If you want more bold colors, integrate both red and green into your pictures.
According to the “opponent theory” for colors, the opposing colors, when put next to one another, will intensify both colors.
For example, two opposing colors are red and green.
I’ve been studying great art, graphic design, painting, photography, and nature —and red and green is one of the most bold and enigmatic color combinations.
- Red and green Christmas colors
- Red and green commercial products (Heineken beer, Gucci)
- Red and green logos (Stanford, or Lebanon flag)
- Red cherries or red strawberries with green foliage (perhaps to increase their chances of being spotted by animals to be eaten, and spread their seeds). Natural selection: the more bright vivid red fruits ended up reproducing more.
Red and green in art
Some examples in art:
Red and Green by Leonardo da Vinci
Red and green in Japanese woodcut art
The Japanese did the red and green color theory well:
RED and GREEN, ERIC KIM PHOTOS
Some examples from my photos:
Less obvious examples, where the red (warm color) isn’t 100% red:
Red, Green, Blue (RGB)
In these photos, you can see how green enhances both the red and blue colors of a picture:
- When you have the option, try to pair both red and green together, to enhance the colors of both colors. You can do this especially if you’re doing a model shoot, and can control the outfit of your subject.
- If you want to stand out at a party, wear an all red and green outfit (Gucci). You will certainly catch the attention of others.
- When you’re designing things for graphic design, city planning, or anything that requires the attention of your viewer, pair red and green together.
- If you’re photographing something red, use a green backdrop. If you’re shooting something green, try experimenting using a red backdrop.
More Red and green inspiration
Learn From the Masters of Composition
- 10 Lessons Matisse Can Teach You About Art and Life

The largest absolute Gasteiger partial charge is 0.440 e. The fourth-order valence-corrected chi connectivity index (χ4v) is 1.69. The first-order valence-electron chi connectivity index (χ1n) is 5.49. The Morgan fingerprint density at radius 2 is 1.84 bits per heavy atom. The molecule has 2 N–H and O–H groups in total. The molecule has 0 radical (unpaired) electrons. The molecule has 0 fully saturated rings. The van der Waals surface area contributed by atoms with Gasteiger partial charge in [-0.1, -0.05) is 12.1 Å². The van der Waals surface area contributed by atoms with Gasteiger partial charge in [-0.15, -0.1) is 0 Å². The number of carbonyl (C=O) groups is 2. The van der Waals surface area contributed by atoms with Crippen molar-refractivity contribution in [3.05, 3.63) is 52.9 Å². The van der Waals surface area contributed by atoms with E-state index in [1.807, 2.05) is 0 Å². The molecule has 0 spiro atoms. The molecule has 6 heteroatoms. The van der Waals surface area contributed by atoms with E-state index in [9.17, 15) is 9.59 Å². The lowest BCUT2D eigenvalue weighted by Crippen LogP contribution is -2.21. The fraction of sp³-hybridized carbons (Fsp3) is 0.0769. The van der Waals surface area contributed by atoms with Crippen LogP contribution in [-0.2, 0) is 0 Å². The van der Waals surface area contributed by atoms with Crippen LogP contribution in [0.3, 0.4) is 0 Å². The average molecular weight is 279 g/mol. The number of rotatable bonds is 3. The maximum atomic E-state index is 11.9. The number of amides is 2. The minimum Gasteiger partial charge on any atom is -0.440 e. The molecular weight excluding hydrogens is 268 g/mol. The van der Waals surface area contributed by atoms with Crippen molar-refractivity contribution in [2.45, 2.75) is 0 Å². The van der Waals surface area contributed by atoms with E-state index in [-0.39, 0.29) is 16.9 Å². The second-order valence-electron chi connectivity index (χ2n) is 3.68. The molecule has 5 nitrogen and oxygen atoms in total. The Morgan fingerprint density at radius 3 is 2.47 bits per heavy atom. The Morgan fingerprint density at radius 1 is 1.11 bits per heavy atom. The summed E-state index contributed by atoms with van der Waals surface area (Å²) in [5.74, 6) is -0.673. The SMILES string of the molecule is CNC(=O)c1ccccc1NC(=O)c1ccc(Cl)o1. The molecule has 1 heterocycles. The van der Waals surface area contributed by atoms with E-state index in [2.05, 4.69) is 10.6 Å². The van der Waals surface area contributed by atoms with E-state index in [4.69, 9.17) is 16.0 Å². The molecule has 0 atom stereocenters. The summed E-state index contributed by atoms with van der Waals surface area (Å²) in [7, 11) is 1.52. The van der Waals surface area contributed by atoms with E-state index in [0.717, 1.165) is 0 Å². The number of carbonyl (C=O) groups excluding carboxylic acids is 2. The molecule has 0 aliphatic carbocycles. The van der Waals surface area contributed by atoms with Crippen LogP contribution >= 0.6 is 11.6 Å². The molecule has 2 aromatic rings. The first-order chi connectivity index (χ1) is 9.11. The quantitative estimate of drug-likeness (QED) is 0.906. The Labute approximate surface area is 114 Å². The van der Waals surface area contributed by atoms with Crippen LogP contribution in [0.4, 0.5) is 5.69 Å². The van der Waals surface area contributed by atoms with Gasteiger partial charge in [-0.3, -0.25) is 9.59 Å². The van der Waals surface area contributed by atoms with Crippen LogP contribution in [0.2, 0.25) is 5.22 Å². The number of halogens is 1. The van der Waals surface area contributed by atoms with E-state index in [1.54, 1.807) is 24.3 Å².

- Henri Cartier-Bresson Composition
- 10 Timeless Lessons Edward Weston Can Teach You About Photography
- 10 Inspirational Sergio Larrain Compositions
- 5 Henri Cartier-Bresson Photography Composition Lessons
Dynamic Photography Composition 101
- Introduction to Dynamic Photography Composition
- How to Visually Analyze Your Photography Compositions
- Dynamic Tension: Opponent Based Theory For Photography
- Opponent Process Color Theory For Photographers
- Dynamic Photography Composition 101: Figure to Ground
Dynamic Photography Composition Tips
- 7 Simple Photography Composition Tips
- How to Make Aggressive Photography Compositions
- 10 Dynamic Photography Composition Tips
- How to Make More Dynamic Picture Compositions
- Unorthodox Photography Composition Techniques
- Deconstructed: Saigon Eric Kim Photos
Take your composition to the next level:
- Gestalt Theory
- Center Eye
- Dutch Angle
- Deep Depth
- Leading Lines
- Figure to Ground
- Fibonacci Spiral
- Composition by Eric Kim
Street Photography Composition 101
For distilled lessons on composition, read the free ebook: “The Street Photography Composition Manual.”
Further articles to improve your compositions in photography:
- Composition Lesson #1: Triangles
- Composition Lesson #2: Figure-to-ground
- Composition Lesson #3: Diagonals
- Composition Lesson #4: Leading Lines
- Composition Lesson #5: Depth
- Composition Lesson #6: Framing
- Composition Lesson #7: Perspective
- Composition Lesson #8: Curves
- Composition Lesson #9: Self-Portraits
- Composition Lesson #10: Urban Landscapes
- Composition Lesson #11: “Spot the not”
- Composition Lesson #12: Color Theory
- Composition Lesson #13: Multiple-Subjects
- Composition Lesson #14: Square Format
Learn compositional theory:
- Why is Composition Important?
- Don’t Think About Composition When You’re Shooting Street Photography
- How to Use Negative Space
- Street Photography Composition 101
- The Theory of Composition in Street Photography: 7 Lessons from Henri Cartier-Bresson